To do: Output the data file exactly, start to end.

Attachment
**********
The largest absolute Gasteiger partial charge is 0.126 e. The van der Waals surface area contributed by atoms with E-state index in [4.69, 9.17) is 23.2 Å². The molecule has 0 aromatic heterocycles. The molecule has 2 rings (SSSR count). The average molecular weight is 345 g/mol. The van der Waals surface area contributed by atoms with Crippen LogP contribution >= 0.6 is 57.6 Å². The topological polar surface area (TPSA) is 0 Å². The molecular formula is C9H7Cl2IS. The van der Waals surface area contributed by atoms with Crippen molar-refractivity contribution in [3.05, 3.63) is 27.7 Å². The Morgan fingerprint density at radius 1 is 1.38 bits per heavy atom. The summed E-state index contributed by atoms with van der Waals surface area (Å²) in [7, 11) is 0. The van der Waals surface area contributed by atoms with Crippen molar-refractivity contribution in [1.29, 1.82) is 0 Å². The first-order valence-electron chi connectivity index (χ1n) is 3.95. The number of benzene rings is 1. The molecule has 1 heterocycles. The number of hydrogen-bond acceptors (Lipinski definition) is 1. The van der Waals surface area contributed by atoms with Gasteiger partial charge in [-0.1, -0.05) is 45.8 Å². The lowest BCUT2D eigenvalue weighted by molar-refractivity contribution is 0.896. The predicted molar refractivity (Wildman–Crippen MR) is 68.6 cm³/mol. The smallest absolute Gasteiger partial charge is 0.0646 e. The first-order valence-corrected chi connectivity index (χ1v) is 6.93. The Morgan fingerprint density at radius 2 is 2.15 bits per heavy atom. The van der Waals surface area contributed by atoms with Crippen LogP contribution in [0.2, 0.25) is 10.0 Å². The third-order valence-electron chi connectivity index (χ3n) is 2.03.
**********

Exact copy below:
The largest absolute Gasteiger partial charge is 0.126 e. The van der Waals surface area contributed by atoms with E-state index in [4.69, 9.17) is 23.2 Å². The molecule has 0 aromatic heterocycles. The molecule has 2 rings (SSSR count). The average molecular weight is 345 g/mol. The van der Waals surface area contributed by atoms with Crippen LogP contribution >= 0.6 is 57.6 Å². The topological polar surface area (TPSA) is 0 Å². The molecular formula is C9H7Cl2IS. The van der Waals surface area contributed by atoms with Crippen molar-refractivity contribution in [3.05, 3.63) is 27.7 Å². The Morgan fingerprint density at radius 1 is 1.38 bits per heavy atom. The summed E-state index contributed by atoms with van der Waals surface area (Å²) in [7, 11) is 0. The van der Waals surface area contributed by atoms with Crippen molar-refractivity contribution in [1.29, 1.82) is 0 Å². The first-order valence-electron chi connectivity index (χ1n) is 3.95. The number of benzene rings is 1. The molecule has 1 heterocycles. The number of hydrogen-bond acceptors (Lipinski definition) is 1. The van der Waals surface area contributed by atoms with Gasteiger partial charge in [-0.1, -0.05) is 45.8 Å². The lowest BCUT2D eigenvalue weighted by molar-refractivity contribution is 0.896. The predicted molar refractivity (Wildman–Crippen MR) is 68.6 cm³/mol. The smallest absolute Gasteiger partial charge is 0.0646 e. The first-order valence-corrected chi connectivity index (χ1v) is 6.93. The Morgan fingerprint density at radius 2 is 2.15 bits per heavy atom. The van der Waals surface area contributed by atoms with Crippen LogP contribution in [0.2, 0.25) is 10.0 Å². The third-order valence-electron chi connectivity index (χ3n) is 2.03.